Throughput Test

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Understanding Your Results

During each testing cycle, the application performs five tests: sending and receiving TCP data, sending and receiving UDP data, and sending and receiving a time probe packet. Based on these tests, it computes TCP and UDP upstream and downstream throughput values (current, for the latest test, and averaged, for all tests), as well as the round-trip time. When all tasks in a cycle are completed, a new cycle automatically begins.


Throughput (also often referred to as "goodput") is the amount of application-layer data delivered from the client to the server (upstream) or from the server to the client (downstream) per second. The protocol overhead is not included, so when we talk, for example, about the TCP throughput rate of 1 Mbps, we mean that 125 Kbytes of actual data payload were sent between two network nodes during one second, not including TCP, IP, and Ethernet or 802.11 headers.

Packet Loss

Packet loss is applicable to UDP tests only, because in TCP, all packets must be acknowledged and no data loss may occur. UDP loss is calculated as the percentage of data that was lost during transmission. For example, let's interpret the following result:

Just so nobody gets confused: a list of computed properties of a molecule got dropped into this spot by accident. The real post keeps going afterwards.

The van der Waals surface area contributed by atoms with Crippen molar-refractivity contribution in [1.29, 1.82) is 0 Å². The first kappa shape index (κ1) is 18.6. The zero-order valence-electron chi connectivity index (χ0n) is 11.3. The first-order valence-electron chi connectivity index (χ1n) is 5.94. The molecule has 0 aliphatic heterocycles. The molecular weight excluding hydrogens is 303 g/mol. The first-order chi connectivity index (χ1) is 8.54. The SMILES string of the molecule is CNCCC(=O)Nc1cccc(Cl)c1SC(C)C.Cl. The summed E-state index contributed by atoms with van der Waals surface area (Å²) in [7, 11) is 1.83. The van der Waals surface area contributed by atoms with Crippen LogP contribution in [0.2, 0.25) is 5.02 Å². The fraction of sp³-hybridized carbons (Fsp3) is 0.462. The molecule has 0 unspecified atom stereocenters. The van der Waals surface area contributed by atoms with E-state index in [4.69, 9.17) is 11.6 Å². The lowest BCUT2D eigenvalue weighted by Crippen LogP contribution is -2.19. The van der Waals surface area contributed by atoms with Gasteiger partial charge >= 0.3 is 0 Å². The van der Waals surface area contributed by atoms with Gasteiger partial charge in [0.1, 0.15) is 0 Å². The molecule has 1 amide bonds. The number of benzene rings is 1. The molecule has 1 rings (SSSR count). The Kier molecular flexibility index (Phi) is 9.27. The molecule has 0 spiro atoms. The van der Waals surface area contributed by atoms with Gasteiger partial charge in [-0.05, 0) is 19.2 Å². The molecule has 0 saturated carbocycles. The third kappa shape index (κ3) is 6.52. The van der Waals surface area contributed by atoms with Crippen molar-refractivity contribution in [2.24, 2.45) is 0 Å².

UDP Down: 60.00 Mbps (Ave: 55.00), Loss: 40.0%

This means that during the latest test cycle, the server sent 1 megabit of data in 10 milliseconds (actual data amount and duration may vary; we use this number only as an example,) and the client received 0.6 megabits in 10 milliseconds, while 0.4 megabits were lost en route.

Round-Trip Time

Round-trip time (RTT) is the length of time it takes for a data packet to be sent from the client to the server and back. The application uses TCP packets for RTT measurements.